Raksha Bandhan was celebrated across the state on Wednesday with sisters tying colourful threads on the wrists of their brothers.
Non-Odias residents, including the Governor, however, will be celebrating the festival on Thursday like the rest of India.
Long queues were seen before sweet and gift shops. Everyone was seen making last-minute purchases. Chief minister Naveen Patnaik greeted the people of the state. Some schoolchildren from the capital tied rakhis on his wrist at his residence.
Volunteers of Prerana, an organisation promoting plantation, tied rakhis on trees to create awareness about conservation. “Let each one of us take a pledge on this occasion to plant a tree and tie rakhis on them across the state,” said Dillip Srichandan, a nature-lover.
Central Jail Jharpada relaxed its rules for a day and allowed sisters to come and tie rakhis on the wrists of their brothers serving jail terms.
Anita (name changed) said, “When I heard the jail authority was allowing sisters to come and tie rakhis, I could not stop myself. I loved the experience.”
Volunteers also tied rakhis on 53 children of Madhurmayee Adarsh Sikshya Niketan, whose parents are serving life sentences in different jails. “These children are a part of our society and we wish them a bright future,” said Manjari Nath, a volunteer of Marwadi Yuba Mancha.
Students also tied rakhis on the wrists of jawans of the 120 battalion. “Jawans stay from their families, miss festivals… all because they have to guard our country and protect us. So we thought this is a good occasion to show our love for them,” said Rosaline Srichandan, a student.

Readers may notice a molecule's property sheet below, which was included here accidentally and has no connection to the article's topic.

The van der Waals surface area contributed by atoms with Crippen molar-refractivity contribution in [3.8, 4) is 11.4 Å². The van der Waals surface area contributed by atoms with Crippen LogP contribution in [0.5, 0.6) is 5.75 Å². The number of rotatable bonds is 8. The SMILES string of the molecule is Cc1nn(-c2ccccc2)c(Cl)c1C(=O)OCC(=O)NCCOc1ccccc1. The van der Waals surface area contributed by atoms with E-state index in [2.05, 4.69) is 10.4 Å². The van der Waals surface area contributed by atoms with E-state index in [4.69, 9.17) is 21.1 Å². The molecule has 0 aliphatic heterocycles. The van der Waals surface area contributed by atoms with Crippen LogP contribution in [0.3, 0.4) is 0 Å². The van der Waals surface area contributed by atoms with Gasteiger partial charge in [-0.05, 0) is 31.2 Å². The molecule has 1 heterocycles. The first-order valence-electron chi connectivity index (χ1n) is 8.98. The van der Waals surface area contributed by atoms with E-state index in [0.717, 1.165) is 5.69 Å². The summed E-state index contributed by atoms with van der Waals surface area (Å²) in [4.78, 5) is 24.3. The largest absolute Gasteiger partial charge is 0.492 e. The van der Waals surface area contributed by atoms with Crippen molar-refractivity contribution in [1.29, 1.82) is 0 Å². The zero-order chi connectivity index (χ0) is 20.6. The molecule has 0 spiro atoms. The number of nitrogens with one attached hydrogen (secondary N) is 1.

In Kendrapada, the festival spread cheer of a different kind when Hindu girls tied rakhis on Muslim men whom they accept as their brothers.
“I tied rakhi on the wrist of our neighbour, Mohammad Hassan. We are brother and sister now. I hope the bond of love will last forever,” said Kaveri Das.
Many students of Saraswati Sishu Mandir in Kendrapada tied rakhis on Muslim brothers. Several Muslim families across the district also celebrated rakhi. “I have been tying rakhi on my Hindu brother Ajit Sahoo’s wrist for the past several years,” said Mumtaz, a resident of Pattamundai.
“In fact, I do so even before their sisters get a chance to tie a rakhi,” added Mumtaz with a smile.
Inmates of Baripada Circle Jail got a pleasant surprise when a group of Brahmakumari followers tied rakhis on the wrists of 470 prisoners and offered sweets.
“The festival is all about celebrating the bond of love and affection between brothers and sisters,” said B K Uma, a member.
In Sambalpur, hundreds of women assembled at the Budharaja reserve forest to tied rakhis on trees. They also took a vow to protect the forest. The programme was organized by the activists of the Budharaja Jangal Surakshya Samiti. Students from Ramkalidevi College and Saraswati Sishu Mandir participated in the programme.
Noted environmentalist, Rushi Patra, said, “We have been doing this since 2008 to create awareness.”
Budharaja forest, which covers about 126 hectares, is historically revered as the first independent war against the British was fought here by Veer Surendra Sai.
Over the years, the green cover of the forest got depleted. But thanks to the tireless efforts of the Budharaja Jangal Surakshya Samiti, much of the greenery was restored.
“Now we feel proud of the forest,” said Bidyadhar Dhanuar, a member of the samiti.
“I hope others also fellow this idea of protecting the forest,” said the additional project director of DRDA, Sambalpur, Sukanta Tripathy.